in place. Ball heads are great for travel, because they're compact. And,
while larger, a grip-action head is especially suited for wildlife and sports,
because it's fast and largely effortless to use (once you get used to
it), letting you respond quickly to the unfolding action. Ball heads often lack
a bubble level.
The following heads (and accessories) serve special needs and will only be mentioned
briefly (with sources):
3. Clamp heads and window mounts clamp onto a railing, car
window, or other stable surface (Manfrotto, Novoflex, Slik, Vanguard). Long-lens
supports (Manfrotto, Novoflex) and macro rails (Hakuba, Manfrotto, Novoflex)
are respectively designed to facilitate blur-free photography with monster optics
and macro lenses. Dual-platform heads (Hakuba, Manfrotto) let you mount two
cameras simultaneously. Panoramic and QTVR heads (Arca-Swiss, Kaidan, Manfrotto,
Novoflex) are specially made to facilitate creating 360Þ panoramas and
QuickTime VR (Virtual Reality) movies. Geared heads (Arca-Swiss, Majestic, Manfrotto)
facilitate ultra-precise positioning with heavy loads. Leveling heads (Hakuba,
Linhof, Manfrotto) provide omnidirectional 15Þ movement to level the camera
no matter what. Gyro stabilizers (Kenyon) dampen vibrations when shooting from
a moving vehicle, boat, or aircraft, with a manually supported camera.
home with studio-style shoots (still life and portraiture), this
towering, 7" tall Bogen/Manfrotto 3047 three-way head has
been shouldering the burden of my cameras for years. Silky smooth
movement, solid construction, and reliable performance are its
Down To The Nitty-Gritty
Now that we've decided on one or two heads, let's dig deep and make
sure they fit our needs. Obviously, our criteria differ for ball and for pan
heads. But there are several commonalities.
· Load factor. The weight the head will bear may be obvious
from its size, heft, and construction, but to be sure, check the manufacturer's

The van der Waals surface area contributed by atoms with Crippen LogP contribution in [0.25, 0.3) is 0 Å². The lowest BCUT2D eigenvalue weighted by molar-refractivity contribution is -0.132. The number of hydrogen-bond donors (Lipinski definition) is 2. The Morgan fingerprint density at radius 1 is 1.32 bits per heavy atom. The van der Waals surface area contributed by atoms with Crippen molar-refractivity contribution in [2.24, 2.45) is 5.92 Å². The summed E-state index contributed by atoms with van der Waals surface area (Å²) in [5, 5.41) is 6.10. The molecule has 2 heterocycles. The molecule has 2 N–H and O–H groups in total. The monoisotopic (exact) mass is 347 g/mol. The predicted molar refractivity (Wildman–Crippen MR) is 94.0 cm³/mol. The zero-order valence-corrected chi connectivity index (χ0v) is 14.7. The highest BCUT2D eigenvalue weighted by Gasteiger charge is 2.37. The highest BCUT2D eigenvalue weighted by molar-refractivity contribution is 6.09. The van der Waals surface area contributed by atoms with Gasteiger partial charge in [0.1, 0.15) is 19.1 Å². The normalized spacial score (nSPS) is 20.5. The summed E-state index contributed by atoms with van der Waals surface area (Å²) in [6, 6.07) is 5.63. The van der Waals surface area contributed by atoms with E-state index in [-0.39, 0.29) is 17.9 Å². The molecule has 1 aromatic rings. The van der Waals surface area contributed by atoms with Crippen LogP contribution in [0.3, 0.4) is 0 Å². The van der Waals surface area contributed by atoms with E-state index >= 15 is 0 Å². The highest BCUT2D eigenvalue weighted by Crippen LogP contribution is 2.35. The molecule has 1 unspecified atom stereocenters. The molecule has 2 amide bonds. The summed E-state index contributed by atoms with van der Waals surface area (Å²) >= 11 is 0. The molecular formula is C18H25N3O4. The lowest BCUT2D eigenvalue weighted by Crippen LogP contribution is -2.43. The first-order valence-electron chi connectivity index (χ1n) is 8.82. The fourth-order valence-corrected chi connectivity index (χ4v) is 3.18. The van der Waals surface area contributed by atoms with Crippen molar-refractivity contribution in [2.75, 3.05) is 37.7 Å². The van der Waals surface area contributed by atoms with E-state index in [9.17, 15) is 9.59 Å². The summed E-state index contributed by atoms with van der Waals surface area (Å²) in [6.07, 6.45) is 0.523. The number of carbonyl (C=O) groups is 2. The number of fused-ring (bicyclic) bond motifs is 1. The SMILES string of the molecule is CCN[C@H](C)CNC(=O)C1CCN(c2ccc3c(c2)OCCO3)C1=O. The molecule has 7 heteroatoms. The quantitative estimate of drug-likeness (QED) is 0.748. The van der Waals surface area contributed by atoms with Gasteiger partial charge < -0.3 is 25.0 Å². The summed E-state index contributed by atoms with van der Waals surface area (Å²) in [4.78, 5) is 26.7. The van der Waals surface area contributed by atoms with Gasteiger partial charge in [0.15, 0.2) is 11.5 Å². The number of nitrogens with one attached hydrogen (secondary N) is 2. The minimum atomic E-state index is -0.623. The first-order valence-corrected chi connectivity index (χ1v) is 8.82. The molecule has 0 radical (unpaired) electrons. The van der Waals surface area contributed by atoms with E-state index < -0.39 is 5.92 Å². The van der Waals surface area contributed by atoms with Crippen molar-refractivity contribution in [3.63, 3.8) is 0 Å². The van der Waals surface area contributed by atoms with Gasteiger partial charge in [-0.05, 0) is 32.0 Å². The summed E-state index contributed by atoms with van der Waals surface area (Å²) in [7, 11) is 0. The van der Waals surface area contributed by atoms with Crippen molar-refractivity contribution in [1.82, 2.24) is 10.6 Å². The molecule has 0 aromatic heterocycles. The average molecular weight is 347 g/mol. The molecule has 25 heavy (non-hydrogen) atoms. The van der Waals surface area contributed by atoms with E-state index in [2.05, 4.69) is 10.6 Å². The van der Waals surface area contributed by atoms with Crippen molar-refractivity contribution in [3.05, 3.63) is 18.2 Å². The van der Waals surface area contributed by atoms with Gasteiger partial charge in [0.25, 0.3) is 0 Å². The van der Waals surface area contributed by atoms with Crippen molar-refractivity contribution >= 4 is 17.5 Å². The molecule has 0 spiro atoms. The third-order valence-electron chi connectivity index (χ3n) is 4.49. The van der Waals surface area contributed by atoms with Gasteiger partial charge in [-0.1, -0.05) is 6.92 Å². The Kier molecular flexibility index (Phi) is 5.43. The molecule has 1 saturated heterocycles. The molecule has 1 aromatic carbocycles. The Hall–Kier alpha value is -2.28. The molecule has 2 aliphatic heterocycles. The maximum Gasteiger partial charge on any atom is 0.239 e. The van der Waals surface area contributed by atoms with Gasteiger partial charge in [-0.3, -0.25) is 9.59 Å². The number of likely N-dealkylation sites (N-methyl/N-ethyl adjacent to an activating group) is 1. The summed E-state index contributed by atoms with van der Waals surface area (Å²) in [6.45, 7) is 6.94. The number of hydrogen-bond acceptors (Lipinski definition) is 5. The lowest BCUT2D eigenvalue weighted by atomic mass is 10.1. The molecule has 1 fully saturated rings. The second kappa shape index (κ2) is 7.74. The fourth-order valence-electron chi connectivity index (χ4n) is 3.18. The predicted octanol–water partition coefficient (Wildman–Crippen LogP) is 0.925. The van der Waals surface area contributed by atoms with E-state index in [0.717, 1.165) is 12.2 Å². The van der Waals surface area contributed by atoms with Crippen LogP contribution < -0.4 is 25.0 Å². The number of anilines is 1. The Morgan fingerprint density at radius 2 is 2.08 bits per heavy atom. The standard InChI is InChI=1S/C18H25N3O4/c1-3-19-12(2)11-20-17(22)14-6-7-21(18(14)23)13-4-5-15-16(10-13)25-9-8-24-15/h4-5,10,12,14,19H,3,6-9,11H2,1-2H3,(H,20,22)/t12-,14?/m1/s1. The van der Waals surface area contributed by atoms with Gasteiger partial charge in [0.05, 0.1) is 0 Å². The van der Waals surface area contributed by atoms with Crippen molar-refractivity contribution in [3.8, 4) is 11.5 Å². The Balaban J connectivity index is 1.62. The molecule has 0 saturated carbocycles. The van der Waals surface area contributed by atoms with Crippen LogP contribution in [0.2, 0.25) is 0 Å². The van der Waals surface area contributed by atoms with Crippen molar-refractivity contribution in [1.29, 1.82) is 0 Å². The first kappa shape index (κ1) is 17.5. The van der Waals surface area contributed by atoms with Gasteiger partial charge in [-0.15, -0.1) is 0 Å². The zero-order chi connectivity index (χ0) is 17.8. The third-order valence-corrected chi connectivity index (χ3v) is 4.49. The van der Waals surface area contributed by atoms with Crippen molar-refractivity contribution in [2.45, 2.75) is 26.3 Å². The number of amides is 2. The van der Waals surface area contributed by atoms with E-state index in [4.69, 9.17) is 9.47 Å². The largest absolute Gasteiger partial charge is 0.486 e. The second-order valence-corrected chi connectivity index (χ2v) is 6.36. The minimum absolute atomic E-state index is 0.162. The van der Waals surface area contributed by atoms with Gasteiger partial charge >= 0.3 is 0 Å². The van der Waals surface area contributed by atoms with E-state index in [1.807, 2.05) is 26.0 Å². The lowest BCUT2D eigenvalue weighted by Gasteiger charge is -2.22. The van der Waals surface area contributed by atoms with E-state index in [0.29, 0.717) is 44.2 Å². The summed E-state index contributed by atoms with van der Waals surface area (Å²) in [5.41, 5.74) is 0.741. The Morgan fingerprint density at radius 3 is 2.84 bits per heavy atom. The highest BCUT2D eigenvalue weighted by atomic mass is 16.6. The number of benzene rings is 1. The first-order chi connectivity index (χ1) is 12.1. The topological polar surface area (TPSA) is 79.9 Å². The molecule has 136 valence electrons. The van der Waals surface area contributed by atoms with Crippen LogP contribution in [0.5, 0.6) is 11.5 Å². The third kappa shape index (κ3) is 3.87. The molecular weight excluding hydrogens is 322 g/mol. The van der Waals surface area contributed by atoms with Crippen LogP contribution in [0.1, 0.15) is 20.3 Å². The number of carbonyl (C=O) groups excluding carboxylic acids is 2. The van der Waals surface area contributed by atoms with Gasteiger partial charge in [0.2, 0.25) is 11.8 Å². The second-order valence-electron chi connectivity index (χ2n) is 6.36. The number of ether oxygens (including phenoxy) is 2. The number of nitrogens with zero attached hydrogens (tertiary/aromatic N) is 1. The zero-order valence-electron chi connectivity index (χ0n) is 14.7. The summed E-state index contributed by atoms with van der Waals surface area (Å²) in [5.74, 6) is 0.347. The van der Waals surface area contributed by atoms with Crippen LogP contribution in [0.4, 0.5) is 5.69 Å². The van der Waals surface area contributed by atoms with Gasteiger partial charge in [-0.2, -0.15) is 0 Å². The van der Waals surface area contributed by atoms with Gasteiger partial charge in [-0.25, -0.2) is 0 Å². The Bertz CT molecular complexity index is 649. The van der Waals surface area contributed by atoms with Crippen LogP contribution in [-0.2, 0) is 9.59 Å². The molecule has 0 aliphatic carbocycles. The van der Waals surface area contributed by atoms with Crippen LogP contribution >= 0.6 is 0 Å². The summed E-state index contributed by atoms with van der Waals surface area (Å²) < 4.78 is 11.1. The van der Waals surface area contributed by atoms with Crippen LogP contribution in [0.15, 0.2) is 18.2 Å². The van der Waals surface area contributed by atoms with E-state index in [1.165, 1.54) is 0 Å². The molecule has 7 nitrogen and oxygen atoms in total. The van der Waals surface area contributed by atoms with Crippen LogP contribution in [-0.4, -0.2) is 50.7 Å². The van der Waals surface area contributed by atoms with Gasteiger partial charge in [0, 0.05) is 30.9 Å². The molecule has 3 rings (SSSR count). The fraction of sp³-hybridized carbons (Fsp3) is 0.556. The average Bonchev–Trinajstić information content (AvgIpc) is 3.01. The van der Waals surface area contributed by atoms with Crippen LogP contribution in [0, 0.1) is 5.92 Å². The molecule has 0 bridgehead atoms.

specifications for "maximum load." The load on the head will not
only affect stability but fluidity of movement as well--we want to avoid
jerky, uneven movement. If the load is too heavy, the head may shift downward
a few degrees (or more) once locked in place.
G1275M employs an off-center design, which is a trademark of this
· Secure alignment. Surprisingly, when you tighten
the knobs/handles on a head, suddenly the view shifts. Better heads prevent
this from happening. It may require either a bulky or costly head to do the
· Friction/tension control. A prominent feature on better
ball heads, it affords you vastly improved control with movement. With pan (or
ball) heads, unscrewing the knob or handle in a deliberate fashion may provide
some degree of tension control. Releasing the head with poor friction control
may catapult the camera in a downward arc, so hold on tight.
Low-profile three-way pan heads are compact and useful for travel.
The Davis & Sanford Magnum X3T Stroboframe head (left) and
Vanguard MT-110 head both sport a single handle, augmented by
knobs where needed.
· Horizontal panning. It should be smooth, pure
and simple. And preferably controlled separately from the other movements.
· Mounting plate. Which grabs you--or the camera?
More to the point, cork, rubber, or plastic? Some people prefer cork, others
rubber (you may not have a choice in the head you like). Plastic may last longer,
but will it hold the camera as well? I wouldn't necessarily buy a head
based primarily on the surface material.
systems use different means to secure the camera, as in these
three examples. The leftmost plate, from a Manfrotto head, handles
heavy loads, with its dual-locking system--a little more
time-consuming but ever so secure. The JTL plate (far right) uses
a convenient handle-screw for fast and easy attachment. The Vanguard
plate (middle) employs the more common coin-screw method, so keep
a penny handy.